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Laos
 
 

Landlocked and mountainous Lao People's Democratic Republic is slowly opening to the world. Agriculture is the main activity for most of its population and a key sector to develop in order to reduce the significant rural poverty. Apart from some rice irrigated schemes along the Mekong river, rainfed farming is predominant and harvests are regularly affected by drought. Crop diversification, in particular with legume crops, access to improved seeds and better management of natural resources are some of the ways to develop Lao family farming.


1 out of 4 - Children are underweight in Laos

10% - Share of agricultural land in Laos

8 out of 10 – People in Laos who live off smallholder agriculture

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General context

Laos, one of the few remaining communist states, is a landlocked, mountainous country with a population of less than 7 million but of great ethnic diversity. Laos is slowly opening up to the world which may help improve its low human development records. A third of the population is considered poor and a quarter of children under five are underweight.

Widely covered by largely unspoilt tropical forest, no more than 10% of the land, mostly located in the narrow, fertile floodplain of the Mekong river, is suitable for agriculture, which nevertheless provides around 80% of employment.

Laos' main staple food is rice, grown in the Mekong floodplain but also on uphill slash-and-burn fields. Relative self-sufficiency was achieved only in recent years as rice production doubled over 1991-2011 (World Bank). Yet, frequent droughts, especially in the North and Central Laos, mean that a large share of rural families are regularly food insecure for several months before the harvest. Vegetables, fruit, spices and cotton are also grown. Agriculture in this mountainous country is limited by the shortage of arable land, about 10% of the total, a majority of which is planted to rice. With a dense river network and forest cover, fish and forest resources are very important in the Lao diet.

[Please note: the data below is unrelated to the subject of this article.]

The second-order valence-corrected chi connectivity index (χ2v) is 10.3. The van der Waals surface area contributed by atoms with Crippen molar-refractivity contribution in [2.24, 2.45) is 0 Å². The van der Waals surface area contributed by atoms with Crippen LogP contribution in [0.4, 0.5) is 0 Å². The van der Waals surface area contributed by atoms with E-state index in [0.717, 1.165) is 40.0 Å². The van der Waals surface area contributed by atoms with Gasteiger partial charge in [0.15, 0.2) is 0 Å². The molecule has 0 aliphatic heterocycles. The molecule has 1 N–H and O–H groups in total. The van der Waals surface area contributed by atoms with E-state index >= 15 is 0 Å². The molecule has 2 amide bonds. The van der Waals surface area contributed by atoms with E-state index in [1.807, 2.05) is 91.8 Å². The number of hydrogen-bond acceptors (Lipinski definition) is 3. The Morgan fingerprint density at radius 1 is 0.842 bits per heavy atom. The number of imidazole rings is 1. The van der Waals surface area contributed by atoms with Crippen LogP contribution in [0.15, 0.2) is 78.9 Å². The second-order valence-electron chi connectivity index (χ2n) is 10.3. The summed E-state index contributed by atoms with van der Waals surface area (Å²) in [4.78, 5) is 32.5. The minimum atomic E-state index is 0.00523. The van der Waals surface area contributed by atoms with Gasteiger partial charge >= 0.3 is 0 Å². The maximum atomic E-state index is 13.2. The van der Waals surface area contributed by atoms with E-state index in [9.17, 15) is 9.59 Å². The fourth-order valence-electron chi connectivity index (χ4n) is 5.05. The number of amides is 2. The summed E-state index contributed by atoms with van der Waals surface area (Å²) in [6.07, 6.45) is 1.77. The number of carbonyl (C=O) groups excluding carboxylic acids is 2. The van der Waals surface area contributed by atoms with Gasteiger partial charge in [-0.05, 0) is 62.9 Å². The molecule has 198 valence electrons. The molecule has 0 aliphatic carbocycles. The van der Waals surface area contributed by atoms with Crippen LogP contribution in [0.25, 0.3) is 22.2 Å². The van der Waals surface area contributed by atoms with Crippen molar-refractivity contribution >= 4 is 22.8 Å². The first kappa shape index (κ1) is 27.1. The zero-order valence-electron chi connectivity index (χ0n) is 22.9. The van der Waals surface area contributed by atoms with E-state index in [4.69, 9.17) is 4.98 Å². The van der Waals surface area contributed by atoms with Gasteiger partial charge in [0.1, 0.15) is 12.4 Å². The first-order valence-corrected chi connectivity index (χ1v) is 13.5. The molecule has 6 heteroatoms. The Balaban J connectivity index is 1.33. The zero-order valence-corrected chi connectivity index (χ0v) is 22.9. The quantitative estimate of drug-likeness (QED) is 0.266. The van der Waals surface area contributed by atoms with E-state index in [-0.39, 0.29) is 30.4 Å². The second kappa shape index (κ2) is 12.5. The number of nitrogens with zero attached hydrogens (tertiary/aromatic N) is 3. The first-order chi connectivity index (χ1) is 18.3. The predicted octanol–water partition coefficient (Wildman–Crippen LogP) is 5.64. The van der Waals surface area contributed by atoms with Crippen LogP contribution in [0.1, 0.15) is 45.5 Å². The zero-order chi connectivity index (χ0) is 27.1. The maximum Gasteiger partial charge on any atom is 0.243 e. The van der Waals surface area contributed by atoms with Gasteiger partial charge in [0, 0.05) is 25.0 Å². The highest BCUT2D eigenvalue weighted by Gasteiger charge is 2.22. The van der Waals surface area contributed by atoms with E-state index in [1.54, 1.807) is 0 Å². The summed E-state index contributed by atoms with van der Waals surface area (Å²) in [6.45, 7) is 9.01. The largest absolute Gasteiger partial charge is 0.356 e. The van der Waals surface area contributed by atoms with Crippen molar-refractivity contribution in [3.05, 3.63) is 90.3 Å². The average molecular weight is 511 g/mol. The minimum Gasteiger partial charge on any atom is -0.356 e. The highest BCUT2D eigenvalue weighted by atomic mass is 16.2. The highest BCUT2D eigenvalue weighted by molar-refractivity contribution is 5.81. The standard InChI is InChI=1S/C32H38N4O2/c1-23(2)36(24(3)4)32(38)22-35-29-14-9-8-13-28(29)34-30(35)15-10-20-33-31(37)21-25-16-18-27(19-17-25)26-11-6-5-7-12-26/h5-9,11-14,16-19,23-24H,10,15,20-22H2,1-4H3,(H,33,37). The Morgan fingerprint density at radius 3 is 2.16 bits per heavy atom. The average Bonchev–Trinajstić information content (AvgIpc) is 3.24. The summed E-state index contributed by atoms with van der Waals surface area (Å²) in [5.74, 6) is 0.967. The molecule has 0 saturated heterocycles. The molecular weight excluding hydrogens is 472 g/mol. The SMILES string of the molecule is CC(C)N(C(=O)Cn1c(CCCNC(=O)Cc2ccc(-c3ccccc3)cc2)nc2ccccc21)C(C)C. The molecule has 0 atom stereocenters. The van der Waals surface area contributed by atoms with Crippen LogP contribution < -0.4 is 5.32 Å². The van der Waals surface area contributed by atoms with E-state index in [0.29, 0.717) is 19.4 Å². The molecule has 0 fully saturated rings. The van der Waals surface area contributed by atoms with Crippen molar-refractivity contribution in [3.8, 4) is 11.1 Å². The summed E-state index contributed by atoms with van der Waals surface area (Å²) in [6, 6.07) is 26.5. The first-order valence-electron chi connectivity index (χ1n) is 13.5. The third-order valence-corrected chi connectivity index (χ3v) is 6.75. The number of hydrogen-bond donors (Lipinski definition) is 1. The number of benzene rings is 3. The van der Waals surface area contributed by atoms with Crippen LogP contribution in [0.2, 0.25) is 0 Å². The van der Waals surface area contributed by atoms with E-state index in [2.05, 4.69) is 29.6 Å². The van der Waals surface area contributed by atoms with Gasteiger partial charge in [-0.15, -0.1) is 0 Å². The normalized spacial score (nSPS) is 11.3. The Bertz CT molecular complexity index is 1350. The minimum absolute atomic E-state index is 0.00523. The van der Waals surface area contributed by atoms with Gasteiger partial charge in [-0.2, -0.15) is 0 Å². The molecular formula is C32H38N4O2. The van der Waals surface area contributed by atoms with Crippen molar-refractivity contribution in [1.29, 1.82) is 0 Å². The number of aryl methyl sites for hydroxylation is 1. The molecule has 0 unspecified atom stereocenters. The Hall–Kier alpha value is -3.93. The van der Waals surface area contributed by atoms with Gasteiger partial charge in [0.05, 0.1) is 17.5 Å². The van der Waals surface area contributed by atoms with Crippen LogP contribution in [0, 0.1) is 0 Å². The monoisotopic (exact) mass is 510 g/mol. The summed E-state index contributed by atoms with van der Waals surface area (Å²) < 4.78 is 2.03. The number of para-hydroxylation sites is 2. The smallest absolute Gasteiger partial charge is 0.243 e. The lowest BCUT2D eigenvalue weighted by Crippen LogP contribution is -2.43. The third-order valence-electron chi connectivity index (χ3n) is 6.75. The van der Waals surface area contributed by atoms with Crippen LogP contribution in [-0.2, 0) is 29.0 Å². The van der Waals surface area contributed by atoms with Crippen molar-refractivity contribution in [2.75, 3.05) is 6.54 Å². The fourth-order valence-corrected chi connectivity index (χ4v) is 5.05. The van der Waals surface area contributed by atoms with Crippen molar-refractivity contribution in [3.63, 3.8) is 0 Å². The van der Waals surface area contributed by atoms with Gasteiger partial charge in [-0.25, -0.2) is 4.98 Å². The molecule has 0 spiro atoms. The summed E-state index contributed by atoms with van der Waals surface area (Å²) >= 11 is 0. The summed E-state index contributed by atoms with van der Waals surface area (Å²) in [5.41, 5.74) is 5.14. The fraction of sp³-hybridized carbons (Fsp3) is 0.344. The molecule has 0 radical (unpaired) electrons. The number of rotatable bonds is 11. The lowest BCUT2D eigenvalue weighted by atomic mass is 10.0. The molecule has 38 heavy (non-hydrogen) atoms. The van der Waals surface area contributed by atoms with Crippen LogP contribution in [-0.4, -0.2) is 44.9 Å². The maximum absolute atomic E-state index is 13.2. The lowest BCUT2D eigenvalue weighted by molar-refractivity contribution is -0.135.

Laos' richness in water resources (including production of hydroelectricity for Thailand - see Nam Theun 2 dam in Central Laos), timber wood, biodiversity and mining resources could help boost its development, as shown from their annual growth rate being above 6% since 2004, even though inclusiveness and sustainability of its exploitation remain under scrutiny.

ICRISAT research in Laos

To tackle Lao's widespread rural poverty, development of its smallholder agriculture is crucial. and should not only focus on rice, but also on other crops and agroforestry farming systems, as diversification will improve the family's resilience and nutrition.

ICRISAT's current research with Laos focuses on how to improve the resilience and productivity of rainfed rice-based cropping systems (http://asia.ifad.org/web/icrisat-1363/about) in remote Northern and Southern areas. Various varieties of groundnut, pigeonpea and chickpea are tested on-farm to identify what nitrogen-enriching legume crops could be promoted for intercropping with upland rice.

On sloping lands, soil erosion can be a big issue since shifting cultivation is widespread. Improving the way farmers manage soil, water and other natural resources is important to limit land degradation as shown in the Tad Fa benchmark watershed in Northern Thailand. ICRISAT regularly shares lessons learnt from its regional watershed research with Lao farming communities for better land and water conservation.

Public-private partnerships are important to link small farmers to markets, so that farmers fetch better incomes from their work (see for instance the Sustainable Natural Resource Management and Productivity Enhancement Project).

Photo: ICRISAT
Chickpea, a new crop for upland rice farmers in Northern Laos, can help improve soil fertility.
Photo: ICRISAT
Early-maturing pigeonpea varieties are of great interest for Lao farmers [IFAD 1363 project]. This legume crop can be intercropped with upland rice.
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